SARAJEVO, Bosnia-Herzegovina (AP) _ Mortar shells crashed into a breadline today, killing three people and wounding 20. But fighting slowed after two days of intense bombardment by Serbs in the surrounding hills.

The attack came as world leaders meeting in London neared agreement to expand the U.N. military force in embattled Bosnia, after telling Serbian-led Yugoslavia to choose peace or banishment from the international community.

The shelling occurred this morning, a day after the heaviest Serb artillery attack on Sarajevo in weeks.

Bosnian authorities for the last two days have been broadcasting warnings, telling people to stay off the street after 1 p.m. Everyone is now shopping and getting bread and water before that time, so the streets are crowded in the morning.

The shells crashed into the breadline, and women ran screaming with children in their arms. Old men and women tripped over one another. Blood from the attack splattered over bread being distributed.

At the conference in London, a draft statement circulated by British officials held out a promise of international aid to meet Bosnia's humanitarian needs and rebuild the economy if the fighting stops.

Western leaders warned of war crimes trials for parties who hindered a settlement.

But Radovan Karadzic, leader of Bosnia's rebel Serbs, was uncompromising about the Serbs' intention to create their own state from Bosnian territory.

''We have our own country and there will be no bargaining,'' he said, insisting that Bosnia-Herzegovina ''doesn't exist anymore.''

Previous peace conferences have failed to end the fighting, which began after Bosnia's majority Muslims and Croats voted for independence on Feb. 29. Serb militias rebelled and seized about two-thirds of Bosnian territory, which they want to remain united with the remnants of Yugoslavia.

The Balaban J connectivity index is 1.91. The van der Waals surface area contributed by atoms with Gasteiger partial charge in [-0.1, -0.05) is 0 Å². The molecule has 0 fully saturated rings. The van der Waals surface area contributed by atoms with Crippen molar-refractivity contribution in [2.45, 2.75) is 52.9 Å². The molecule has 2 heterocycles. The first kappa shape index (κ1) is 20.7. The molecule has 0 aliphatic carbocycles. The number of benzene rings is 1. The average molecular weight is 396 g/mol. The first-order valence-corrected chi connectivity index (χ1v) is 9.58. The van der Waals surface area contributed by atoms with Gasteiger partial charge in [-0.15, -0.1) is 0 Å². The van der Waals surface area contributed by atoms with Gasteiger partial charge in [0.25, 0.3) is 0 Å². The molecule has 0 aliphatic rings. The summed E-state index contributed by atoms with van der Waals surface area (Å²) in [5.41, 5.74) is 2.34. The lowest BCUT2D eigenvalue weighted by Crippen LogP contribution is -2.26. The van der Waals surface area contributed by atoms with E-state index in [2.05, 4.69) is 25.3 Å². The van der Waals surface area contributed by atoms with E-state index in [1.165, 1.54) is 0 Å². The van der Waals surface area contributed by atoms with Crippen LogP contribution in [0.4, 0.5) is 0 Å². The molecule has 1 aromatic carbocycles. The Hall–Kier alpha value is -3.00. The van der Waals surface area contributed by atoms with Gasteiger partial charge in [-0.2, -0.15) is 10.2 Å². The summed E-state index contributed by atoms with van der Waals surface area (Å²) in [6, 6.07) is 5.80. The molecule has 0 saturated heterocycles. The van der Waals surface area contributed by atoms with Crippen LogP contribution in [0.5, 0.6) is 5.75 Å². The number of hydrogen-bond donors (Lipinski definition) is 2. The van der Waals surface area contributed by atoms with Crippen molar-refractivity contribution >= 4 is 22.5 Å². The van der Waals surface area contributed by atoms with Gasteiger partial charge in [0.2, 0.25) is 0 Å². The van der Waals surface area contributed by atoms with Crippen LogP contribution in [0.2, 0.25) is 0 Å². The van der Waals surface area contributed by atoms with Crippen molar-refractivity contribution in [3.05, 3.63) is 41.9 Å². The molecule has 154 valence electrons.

At least 8,000 people have been killed in the fighting, and more than 1 million are homeless. U.S. Senate investigators say up to 35,000 have died.

Acting U.S. Secretary of State Lawrence Eagleburger warned in London of a ''spectacularly bleak future'' for Serbs if they did not end their siege of Sarajevo and other cities held by Bosnia's Muslim-led government.

Serbs in the hills encircling Sarajevo pummeled the city Wednesday with rockets and mortar shells, and raked streets and buildings with heavy machine- gun fire in a second day of intense fighting.

The United Nations said that one of its trucks was destroyed by mortar fire, and two barracks housing U.N. peacekeepers came under mortar fire, forcing soldiers to hide in shelters. No troops were injured.

The attack set fire to the city's Turkish baths and a set of 17th century rowhouses. At the library, some 155,000 rare or old books that had been moved to the library's basement were thought to be safe.